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Greece Culture: Music and Dance

Greece Culture: Music and Dance Eastern Macedonia

tsamikoEqually rich in music and dance is the eastern portion of Macedonia, including many with asymmetrical rhythms. Traditional instrumental ensembles in this area include three kinds, one consisting of two zournas (zournadhes, the plural in Greek), and one daouli, a second with gaida and frame drum (called daires or dahares), and a third (in the easternmost part of the region, around the city of Dhrama) the Macedonian lyra (often two together), accompanied by frame drum (dahares). There are many villages in this area populated by Greek refugees from areas now within the borders of either Turkey or Bulgaria, as well as villages of Vlachs and Sarakatsani inhabitants, whose music is best discussed separately.

One area within eastern Macedonia with a very rich music and dance tradition is the Serres region, where the ensemble with two zournadhes and one daouli predominates, with some of the finest musicians living in the towns of Iraklia and Flambouro. Gaida and dahares are also played here. The dance called Gaida is popular in the area, with a slow and fast part, though with more complex steps that those of the versions of the dance found farther west in Macedonia, and sometimes the slow part left out entirely (in which case it is referred to in some villages as Nastrintzini). A different form of Gaida is danced in two villages to the south of Serres (Anthi and Flambouro), villages where settled Gypsies live, with steps very different from those performed elsewhere in the region. The Turkish word for dance, havasi, is used commonly in this region in combination with the dance name (eg. Gaida havasi), especially by older people. There are still other dances which have Turkish names, though there may be many Greek names for the same dance (as well as alternate Turkish names). In these two villages named above, there is form of the Karsilamas danced both with couples and in lines. When done with couples, the facing pair clasp right hands, with the left at the waist or in the small of the back. The rhythm is 9/8 ( The step is done differently than in most dances of this name. Sometimes it takes only a physical barrier between villages to create a major difference in styling for the same dance. Such is the case with the dance Mangoustar Havasi in the villages of Kimisi and Podnismeno near Iraklia, the two separated by a highway. The difference is so extreme as to make the dance unrecognizable as the same dance. In Kimisi, the instruments used are zournas and daouli, with large movements and slow, high leg lifts by the men, while in Pondismeno the instruments are Macedonian lyra and dahares, with more subtle movements and low leg lifts.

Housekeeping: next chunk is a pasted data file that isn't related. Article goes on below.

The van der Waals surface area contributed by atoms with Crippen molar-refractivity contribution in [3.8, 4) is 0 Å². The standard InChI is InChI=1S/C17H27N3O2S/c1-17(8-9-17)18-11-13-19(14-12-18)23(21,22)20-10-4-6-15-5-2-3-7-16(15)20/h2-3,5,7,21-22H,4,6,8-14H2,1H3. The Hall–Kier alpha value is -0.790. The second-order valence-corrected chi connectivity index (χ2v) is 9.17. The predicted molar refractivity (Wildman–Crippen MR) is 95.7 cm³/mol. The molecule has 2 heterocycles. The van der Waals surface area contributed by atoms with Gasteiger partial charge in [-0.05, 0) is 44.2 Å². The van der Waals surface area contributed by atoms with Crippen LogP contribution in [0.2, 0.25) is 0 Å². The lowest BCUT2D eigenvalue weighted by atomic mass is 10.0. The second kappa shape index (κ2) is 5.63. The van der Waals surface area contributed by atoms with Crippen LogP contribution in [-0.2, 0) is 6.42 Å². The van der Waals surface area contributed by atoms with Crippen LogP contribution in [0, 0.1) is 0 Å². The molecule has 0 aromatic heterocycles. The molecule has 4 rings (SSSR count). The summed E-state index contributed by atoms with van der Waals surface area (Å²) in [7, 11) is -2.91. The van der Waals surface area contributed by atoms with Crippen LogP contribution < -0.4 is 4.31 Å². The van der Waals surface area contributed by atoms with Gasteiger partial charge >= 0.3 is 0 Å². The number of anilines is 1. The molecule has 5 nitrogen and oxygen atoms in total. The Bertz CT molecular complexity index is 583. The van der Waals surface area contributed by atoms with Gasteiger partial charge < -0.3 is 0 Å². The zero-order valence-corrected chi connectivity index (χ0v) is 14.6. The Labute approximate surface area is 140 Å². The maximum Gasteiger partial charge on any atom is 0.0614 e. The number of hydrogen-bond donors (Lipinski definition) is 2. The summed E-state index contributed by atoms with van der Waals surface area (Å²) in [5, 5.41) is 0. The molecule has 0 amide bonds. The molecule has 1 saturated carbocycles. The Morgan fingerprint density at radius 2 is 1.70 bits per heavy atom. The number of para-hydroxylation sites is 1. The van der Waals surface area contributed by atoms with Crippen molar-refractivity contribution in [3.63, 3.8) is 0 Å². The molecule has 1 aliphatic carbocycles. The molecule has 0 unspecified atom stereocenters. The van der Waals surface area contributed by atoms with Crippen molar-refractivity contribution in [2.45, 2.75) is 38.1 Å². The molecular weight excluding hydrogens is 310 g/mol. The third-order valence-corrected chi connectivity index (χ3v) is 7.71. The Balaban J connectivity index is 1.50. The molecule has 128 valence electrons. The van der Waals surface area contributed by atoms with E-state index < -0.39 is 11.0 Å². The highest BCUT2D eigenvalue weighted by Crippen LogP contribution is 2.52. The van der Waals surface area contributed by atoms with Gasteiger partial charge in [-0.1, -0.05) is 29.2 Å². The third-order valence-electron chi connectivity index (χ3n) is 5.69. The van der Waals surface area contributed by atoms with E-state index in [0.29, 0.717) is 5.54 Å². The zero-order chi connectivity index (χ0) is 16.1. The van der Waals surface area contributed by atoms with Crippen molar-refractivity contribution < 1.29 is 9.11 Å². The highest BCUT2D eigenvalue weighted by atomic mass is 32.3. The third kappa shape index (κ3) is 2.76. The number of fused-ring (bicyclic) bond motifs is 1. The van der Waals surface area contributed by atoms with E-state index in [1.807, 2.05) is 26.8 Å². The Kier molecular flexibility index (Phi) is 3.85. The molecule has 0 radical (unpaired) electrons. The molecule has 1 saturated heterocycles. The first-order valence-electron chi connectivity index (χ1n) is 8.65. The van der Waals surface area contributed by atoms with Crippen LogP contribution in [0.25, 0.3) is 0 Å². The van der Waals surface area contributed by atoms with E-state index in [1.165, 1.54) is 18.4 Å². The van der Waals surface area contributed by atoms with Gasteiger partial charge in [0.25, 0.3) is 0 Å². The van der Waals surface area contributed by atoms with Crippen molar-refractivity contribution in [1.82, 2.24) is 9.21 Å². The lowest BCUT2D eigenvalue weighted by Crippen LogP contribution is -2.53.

A dance performed in many villages near the city of Serres is The Pardala Tsourapia, a Turkish name for the colorful knitted stockings worn with many traditional costumes in the area (though other names are also used, many of which include the word tsourapia). It is a dance for both men and women, in circular formation, in a 9/8 rhythm, found also in some villages in western Macedonia. There are still other local dances performed in this area, as well as dances also performed in western Macedonia such as Eleno Mome and Baidouska, the latter both in local styles, and sometimes in the style of the same dance done in neighboring Thrace. Panhellenic dances are also done in eastern Macedonia, such as the syrtos /kalamatianos and the hasaposervikos, the tsamikos (though less so), and even the zeibekikos.

Villages in the Dhrama (Drama) area in easternmost Macedonia have kept some of their traditional music and dances, more so than the seaport of Kavala. For example, the villages of Zpegroussa and Xiropotamos have versions of the Tsourapia (mentioned above), a form of the baidouska. In Petroussa, there is a dance known as Tou Mayirou. The instruments played for these dances are the lyra and the dahares/daires, though played by mostly older villagers. The gaida has largely died out, not only because (as in so many places where such instruments have died out all over Greece) the players have died, but also because many have stopped playing as well. It is difficult for musicians to sustain interest in playing when the events for which their music is requested are few and far between, and spontaneous music at the local taverna or kafeneio is less likely to happen these days when the television is almost always on. The gaida is still played though, in the mountain village of Volakas, north of Drama, where the isolation of the place, especially in winter, has undoubtedly helped it keep some of its traditions, which are especially important during the second week of January when there are masked mummers and men dressed as bears. Dances here are mostly syrtos and hasoservikos type dances.

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